The devastating die-off appears to be heading toward yet another record.
Just when you thought the situation couldn’t get much worse for the Great Barrier Reef comes news that devastating coral bleaching will almost certainly increase significantly — again — in the coming months.
Record bleaching hit the 1,400-mile-long reef system in 2016, for the third year in a row, killing more than 65 percent of the coral of the northern reef. Climate change has impacted the ecosystem, as the colorful zooxanthellae are expelled from the coral during times of stress, according to numerous studies and the Australian Government’s Great Barrier Reef Marine Park Authority.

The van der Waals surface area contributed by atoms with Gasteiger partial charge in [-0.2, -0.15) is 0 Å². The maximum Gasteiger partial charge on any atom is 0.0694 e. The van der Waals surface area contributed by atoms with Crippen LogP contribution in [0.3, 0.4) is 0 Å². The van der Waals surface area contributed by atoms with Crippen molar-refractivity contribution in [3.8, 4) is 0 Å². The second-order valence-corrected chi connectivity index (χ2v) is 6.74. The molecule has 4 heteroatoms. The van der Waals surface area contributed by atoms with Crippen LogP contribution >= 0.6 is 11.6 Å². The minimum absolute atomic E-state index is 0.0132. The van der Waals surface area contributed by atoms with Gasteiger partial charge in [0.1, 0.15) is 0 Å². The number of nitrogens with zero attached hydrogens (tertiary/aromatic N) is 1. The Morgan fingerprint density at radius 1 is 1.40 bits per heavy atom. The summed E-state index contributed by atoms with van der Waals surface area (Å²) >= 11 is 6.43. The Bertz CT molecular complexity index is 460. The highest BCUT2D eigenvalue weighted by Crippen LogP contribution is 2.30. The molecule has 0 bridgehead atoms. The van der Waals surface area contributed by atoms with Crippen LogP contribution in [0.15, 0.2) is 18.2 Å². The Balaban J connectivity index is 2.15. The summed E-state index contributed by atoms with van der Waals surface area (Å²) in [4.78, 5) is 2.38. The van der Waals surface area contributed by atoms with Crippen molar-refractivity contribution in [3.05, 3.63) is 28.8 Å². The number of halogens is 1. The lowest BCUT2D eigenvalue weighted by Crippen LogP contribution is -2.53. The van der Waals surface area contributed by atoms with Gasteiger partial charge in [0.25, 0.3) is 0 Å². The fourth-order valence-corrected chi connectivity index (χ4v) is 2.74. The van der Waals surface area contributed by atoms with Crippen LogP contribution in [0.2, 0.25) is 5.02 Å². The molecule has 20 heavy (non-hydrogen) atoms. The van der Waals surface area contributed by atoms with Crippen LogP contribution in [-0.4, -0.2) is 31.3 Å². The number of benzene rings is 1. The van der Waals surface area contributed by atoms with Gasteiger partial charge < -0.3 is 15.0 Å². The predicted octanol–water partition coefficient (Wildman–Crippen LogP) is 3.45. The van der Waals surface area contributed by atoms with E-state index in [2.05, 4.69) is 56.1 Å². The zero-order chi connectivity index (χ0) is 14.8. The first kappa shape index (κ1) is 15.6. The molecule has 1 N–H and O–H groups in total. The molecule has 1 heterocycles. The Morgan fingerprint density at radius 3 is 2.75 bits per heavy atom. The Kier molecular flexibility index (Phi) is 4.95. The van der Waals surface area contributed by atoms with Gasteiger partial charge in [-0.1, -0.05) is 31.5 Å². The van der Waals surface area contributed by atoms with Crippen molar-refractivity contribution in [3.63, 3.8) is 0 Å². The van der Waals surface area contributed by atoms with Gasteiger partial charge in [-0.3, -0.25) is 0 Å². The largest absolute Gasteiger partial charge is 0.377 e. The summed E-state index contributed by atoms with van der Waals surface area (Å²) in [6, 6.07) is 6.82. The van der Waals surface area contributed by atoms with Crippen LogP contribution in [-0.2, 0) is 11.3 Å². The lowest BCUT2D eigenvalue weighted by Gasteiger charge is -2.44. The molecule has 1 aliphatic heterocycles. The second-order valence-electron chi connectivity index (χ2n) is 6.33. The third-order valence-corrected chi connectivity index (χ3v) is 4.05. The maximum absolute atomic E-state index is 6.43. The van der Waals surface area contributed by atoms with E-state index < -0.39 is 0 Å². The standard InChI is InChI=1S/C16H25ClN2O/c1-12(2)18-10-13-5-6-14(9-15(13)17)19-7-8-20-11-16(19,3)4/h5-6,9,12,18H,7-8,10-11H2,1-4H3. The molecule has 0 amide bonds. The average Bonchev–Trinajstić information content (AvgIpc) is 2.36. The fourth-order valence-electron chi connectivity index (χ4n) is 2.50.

Coral can rebound in good times — though it takes as long as a decade — but scientists say that’s not likely to happen soon, if ever. The reef is already warmer than it was at this time last year and there’s a strong strong possibility that March and April will set new temperature highs ― and a new record for coral bleaching. Marine park authority workers are already seeing significant bleaching this season.